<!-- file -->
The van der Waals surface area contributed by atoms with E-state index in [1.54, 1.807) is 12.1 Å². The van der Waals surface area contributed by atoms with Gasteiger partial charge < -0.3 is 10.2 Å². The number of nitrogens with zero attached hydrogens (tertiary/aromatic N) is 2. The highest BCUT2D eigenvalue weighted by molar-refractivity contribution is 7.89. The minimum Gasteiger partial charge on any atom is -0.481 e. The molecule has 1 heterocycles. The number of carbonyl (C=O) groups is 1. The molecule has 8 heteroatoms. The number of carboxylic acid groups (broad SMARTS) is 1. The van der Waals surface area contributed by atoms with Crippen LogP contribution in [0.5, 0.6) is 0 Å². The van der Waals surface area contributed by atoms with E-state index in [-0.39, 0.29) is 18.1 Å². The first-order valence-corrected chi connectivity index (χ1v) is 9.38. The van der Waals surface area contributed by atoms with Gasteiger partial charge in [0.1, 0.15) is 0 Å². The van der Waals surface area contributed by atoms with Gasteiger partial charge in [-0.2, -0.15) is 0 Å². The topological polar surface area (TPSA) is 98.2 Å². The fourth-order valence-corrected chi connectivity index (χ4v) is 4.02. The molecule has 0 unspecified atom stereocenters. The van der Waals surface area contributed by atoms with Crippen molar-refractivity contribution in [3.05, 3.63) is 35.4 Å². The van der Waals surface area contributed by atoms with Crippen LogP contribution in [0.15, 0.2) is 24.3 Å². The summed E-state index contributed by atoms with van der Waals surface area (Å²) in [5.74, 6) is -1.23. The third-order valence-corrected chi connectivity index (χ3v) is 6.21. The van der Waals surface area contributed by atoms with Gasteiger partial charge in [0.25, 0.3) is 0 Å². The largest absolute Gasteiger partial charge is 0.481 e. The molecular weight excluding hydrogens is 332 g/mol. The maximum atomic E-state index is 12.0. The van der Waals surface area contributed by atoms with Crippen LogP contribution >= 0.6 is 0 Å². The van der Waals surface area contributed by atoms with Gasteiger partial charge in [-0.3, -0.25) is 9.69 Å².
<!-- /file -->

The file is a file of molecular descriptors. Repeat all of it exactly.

The van der Waals surface area contributed by atoms with E-state index in [1.54, 1.807) is 12.1 Å². The van der Waals surface area contributed by atoms with Gasteiger partial charge < -0.3 is 10.2 Å². The number of nitrogens with zero attached hydrogens (tertiary/aromatic N) is 2. The highest BCUT2D eigenvalue weighted by molar-refractivity contribution is 7.89. The minimum Gasteiger partial charge on any atom is -0.481 e. The molecule has 1 heterocycles. The number of carbonyl (C=O) groups is 1. The molecule has 8 heteroatoms. The number of carboxylic acid groups (broad SMARTS) is 1. The van der Waals surface area contributed by atoms with Crippen LogP contribution in [0.5, 0.6) is 0 Å². The van der Waals surface area contributed by atoms with E-state index in [-0.39, 0.29) is 18.1 Å². The first-order valence-corrected chi connectivity index (χ1v) is 9.38. The van der Waals surface area contributed by atoms with Gasteiger partial charge in [0.1, 0.15) is 0 Å². The van der Waals surface area contributed by atoms with Gasteiger partial charge in [-0.2, -0.15) is 0 Å². The topological polar surface area (TPSA) is 98.2 Å². The fourth-order valence-corrected chi connectivity index (χ4v) is 4.02. The molecule has 0 unspecified atom stereocenters. The van der Waals surface area contributed by atoms with Crippen molar-refractivity contribution in [3.05, 3.63) is 35.4 Å². The van der Waals surface area contributed by atoms with Crippen LogP contribution in [0.15, 0.2) is 24.3 Å². The summed E-state index contributed by atoms with van der Waals surface area (Å²) in [5.74, 6) is -1.23. The third-order valence-corrected chi connectivity index (χ3v) is 6.21. The van der Waals surface area contributed by atoms with Gasteiger partial charge in [0.25, 0.3) is 0 Å². The largest absolute Gasteiger partial charge is 0.481 e. The molecular weight excluding hydrogens is 332 g/mol. The maximum atomic E-state index is 12.0. The van der Waals surface area contributed by atoms with Crippen LogP contribution >= 0.6 is 0 Å². The van der Waals surface area contributed by atoms with Gasteiger partial charge in [-0.3, -0.25) is 9.69 Å².